Winter 2001-02


Research Team Wins Major Grant

Prof. Asher Koriat, Israel Prize Winner-elect, Heads Minerva Center Study

Four researchers at the University’s Institute of Information Processing and Decision-Making have received a five-year research grant from Germany’s Federal Ministry of Education and Research. The grant, awarded by the German-Israel Project Cooperative program (known by its German acronym, DIP), is worth nearly three million German Marks (1˝ million dollars), half of it in matching grants. The project will be carried out under the aegis of the Max Wertheimer Minerva Center for Cognitive Processes and Human Performance at the University.

The grant will allow collaborative research between four cognitive psychologists at the University and teams of social psychologists at four German institutions. They will delve into “Metacognition: A Window to the Conscious and Unconscious Determinants of Behavior.”  DIP has awarded, in addition, about a half million Marks to the German participants in this endeavor.

The Haifa team consists of Prof. Asher Koriat, Dr. Morris Goldsmith, Dr. Ainat Pansky, and Dr. Ravit Levy-Sadot.  The last-named researcher formally received her doctorate from the University in the mid-December conferment ceremonies, and has already commenced post-doctoral work in connection with the project in Germany.  Funding for the project officially starts January 1, 2002.

      What is metacognition?  Why is it important?

The term refers to what people know about their own mental processes and how this affects the way they think and behave. People generally know that they know something. For example, even when we are unable to retrieve a name from memory, we sometimes feel that it is there and will be recalled soon. Often, however, people may have an illusion of knowing; we may express complete certainty in the correctness of a statement that ultimately proves to be wrong.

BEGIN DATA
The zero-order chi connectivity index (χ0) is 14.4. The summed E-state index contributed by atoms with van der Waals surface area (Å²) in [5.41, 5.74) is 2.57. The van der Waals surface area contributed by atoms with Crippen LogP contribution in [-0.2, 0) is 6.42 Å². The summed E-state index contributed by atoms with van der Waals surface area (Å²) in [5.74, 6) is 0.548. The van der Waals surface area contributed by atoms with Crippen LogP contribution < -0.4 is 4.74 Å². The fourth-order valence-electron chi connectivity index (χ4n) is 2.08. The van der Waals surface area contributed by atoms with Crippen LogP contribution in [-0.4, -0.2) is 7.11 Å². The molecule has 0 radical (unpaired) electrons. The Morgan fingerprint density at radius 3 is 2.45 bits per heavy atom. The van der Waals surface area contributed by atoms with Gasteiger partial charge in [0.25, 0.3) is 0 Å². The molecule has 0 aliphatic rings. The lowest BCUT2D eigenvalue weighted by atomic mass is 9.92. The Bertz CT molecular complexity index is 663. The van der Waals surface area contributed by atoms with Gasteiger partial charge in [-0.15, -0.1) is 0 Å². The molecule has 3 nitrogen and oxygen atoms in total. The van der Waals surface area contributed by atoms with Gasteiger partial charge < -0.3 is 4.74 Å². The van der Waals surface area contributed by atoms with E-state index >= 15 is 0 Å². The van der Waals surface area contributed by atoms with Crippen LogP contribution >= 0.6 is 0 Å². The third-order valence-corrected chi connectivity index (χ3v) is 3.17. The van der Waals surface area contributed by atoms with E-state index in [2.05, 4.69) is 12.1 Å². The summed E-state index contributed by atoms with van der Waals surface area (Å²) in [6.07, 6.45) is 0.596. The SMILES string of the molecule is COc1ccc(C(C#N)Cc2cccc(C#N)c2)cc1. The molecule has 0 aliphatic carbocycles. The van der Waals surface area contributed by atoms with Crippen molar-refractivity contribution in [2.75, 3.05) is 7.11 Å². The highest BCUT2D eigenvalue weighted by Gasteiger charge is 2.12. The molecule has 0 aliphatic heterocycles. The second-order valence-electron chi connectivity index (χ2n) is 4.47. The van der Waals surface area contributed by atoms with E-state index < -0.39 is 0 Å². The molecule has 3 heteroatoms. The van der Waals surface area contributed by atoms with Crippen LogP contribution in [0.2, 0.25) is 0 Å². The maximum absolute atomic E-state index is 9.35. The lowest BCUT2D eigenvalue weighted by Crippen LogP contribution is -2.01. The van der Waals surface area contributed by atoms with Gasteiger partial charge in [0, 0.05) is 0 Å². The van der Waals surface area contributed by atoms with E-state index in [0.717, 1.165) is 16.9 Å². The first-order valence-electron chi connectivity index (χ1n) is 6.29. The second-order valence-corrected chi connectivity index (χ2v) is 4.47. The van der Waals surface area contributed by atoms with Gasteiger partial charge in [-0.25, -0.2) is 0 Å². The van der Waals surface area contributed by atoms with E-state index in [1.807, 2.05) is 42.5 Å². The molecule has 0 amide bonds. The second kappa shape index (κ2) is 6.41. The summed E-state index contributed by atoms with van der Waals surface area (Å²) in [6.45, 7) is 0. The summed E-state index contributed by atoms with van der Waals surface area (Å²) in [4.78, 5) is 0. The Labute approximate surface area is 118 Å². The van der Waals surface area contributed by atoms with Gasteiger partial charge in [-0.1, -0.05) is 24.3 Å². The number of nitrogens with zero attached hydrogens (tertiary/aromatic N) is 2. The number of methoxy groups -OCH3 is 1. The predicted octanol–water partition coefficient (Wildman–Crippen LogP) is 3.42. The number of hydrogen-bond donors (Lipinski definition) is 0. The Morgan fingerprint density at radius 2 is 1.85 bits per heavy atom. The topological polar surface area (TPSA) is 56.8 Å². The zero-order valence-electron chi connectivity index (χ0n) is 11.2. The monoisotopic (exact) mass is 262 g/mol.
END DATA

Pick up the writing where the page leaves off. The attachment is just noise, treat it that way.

The study of metacognition may have important theoretical and practical implications. On the theoretical level, it is the belief of the Haifa team that metacognition serves as a go-between, linking automatic and unconscious processes to controlled and conscious processes.  It monitors one’s own knowledge, as it were.

On the practical level, metacognition bears on many real-life phenomena.

 

The legal system, for example, is concerned with questions about the extent to which the report of an eyewitness can be trusted and whether greater faith should be placed in the testimony of confident than of less confident eyewitnesses.

In the educational system, to take another example, it has become clear that an individual’s reading of his or her own level of knowledge or comprehension can be as important as the person’s actual knowledge or comprehension. A student who must choose two questions to answer from among five given in an examination has to be able to assess which two he/she can answer correctly or more completely. The student’s grade will ultimately depend, then, not only on cognition (or memory) but also on metacognition (or “metamemory”).

What are the processes that underlie the monitoring of one’s own knowledge? What are the causes of illusory knowledge or of inflated confidence? How can illusions of knowledge be remedied? How does subjective experience affect behavior? These are among the questions that the project will attempt to answer. 

 

 

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